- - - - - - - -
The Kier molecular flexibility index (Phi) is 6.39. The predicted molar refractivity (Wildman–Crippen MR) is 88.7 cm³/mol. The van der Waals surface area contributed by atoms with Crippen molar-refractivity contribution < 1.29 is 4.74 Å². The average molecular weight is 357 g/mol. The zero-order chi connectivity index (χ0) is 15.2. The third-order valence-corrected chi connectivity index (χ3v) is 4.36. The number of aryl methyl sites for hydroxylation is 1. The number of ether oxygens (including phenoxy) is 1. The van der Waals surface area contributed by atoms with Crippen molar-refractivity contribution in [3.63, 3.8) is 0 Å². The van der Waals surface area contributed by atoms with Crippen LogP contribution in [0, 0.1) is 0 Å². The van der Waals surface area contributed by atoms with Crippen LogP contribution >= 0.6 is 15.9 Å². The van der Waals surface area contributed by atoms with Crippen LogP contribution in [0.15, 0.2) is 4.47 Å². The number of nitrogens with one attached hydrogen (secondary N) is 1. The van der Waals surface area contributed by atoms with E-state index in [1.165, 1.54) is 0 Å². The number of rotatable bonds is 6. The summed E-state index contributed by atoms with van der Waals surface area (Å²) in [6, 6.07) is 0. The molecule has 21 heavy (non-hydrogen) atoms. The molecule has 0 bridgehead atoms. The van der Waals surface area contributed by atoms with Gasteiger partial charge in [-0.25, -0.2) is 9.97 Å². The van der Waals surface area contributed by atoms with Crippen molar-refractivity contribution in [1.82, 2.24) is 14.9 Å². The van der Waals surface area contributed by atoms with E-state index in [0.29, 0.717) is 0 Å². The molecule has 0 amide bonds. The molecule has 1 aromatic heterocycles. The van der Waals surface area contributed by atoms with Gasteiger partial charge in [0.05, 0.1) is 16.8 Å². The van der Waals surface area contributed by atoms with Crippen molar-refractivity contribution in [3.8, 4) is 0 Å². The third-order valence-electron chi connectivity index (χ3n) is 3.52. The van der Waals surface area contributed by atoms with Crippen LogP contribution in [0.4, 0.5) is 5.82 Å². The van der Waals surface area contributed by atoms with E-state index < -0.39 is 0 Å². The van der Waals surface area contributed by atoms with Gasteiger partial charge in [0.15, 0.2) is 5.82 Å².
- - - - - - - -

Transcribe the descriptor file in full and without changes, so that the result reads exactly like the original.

The Kier molecular flexibility index (Phi) is 6.39. The predicted molar refractivity (Wildman–Crippen MR) is 88.7 cm³/mol. The van der Waals surface area contributed by atoms with Crippen molar-refractivity contribution < 1.29 is 4.74 Å². The average molecular weight is 357 g/mol. The zero-order chi connectivity index (χ0) is 15.2. The third-order valence-corrected chi connectivity index (χ3v) is 4.36. The number of aryl methyl sites for hydroxylation is 1. The number of ether oxygens (including phenoxy) is 1. The van der Waals surface area contributed by atoms with Crippen molar-refractivity contribution in [3.63, 3.8) is 0 Å². The van der Waals surface area contributed by atoms with Crippen LogP contribution in [0, 0.1) is 0 Å². The van der Waals surface area contributed by atoms with Crippen LogP contribution >= 0.6 is 15.9 Å². The van der Waals surface area contributed by atoms with Crippen LogP contribution in [0.15, 0.2) is 4.47 Å². The number of nitrogens with one attached hydrogen (secondary N) is 1. The van der Waals surface area contributed by atoms with E-state index in [1.165, 1.54) is 0 Å². The number of rotatable bonds is 6. The summed E-state index contributed by atoms with van der Waals surface area (Å²) in [6, 6.07) is 0. The molecule has 21 heavy (non-hydrogen) atoms. The molecule has 0 bridgehead atoms. The van der Waals surface area contributed by atoms with Gasteiger partial charge in [-0.25, -0.2) is 9.97 Å². The van der Waals surface area contributed by atoms with Crippen molar-refractivity contribution in [1.82, 2.24) is 14.9 Å². The van der Waals surface area contributed by atoms with E-state index in [0.29, 0.717) is 0 Å². The molecule has 0 amide bonds. The molecule has 1 aromatic heterocycles. The van der Waals surface area contributed by atoms with Gasteiger partial charge in [0.05, 0.1) is 16.8 Å². The van der Waals surface area contributed by atoms with Crippen molar-refractivity contribution in [3.8, 4) is 0 Å². The third-order valence-electron chi connectivity index (χ3n) is 3.52. The van der Waals surface area contributed by atoms with Crippen LogP contribution in [0.4, 0.5) is 5.82 Å². The van der Waals surface area contributed by atoms with E-state index < -0.39 is 0 Å². The van der Waals surface area contributed by atoms with Gasteiger partial charge in [0.15, 0.2) is 5.82 Å².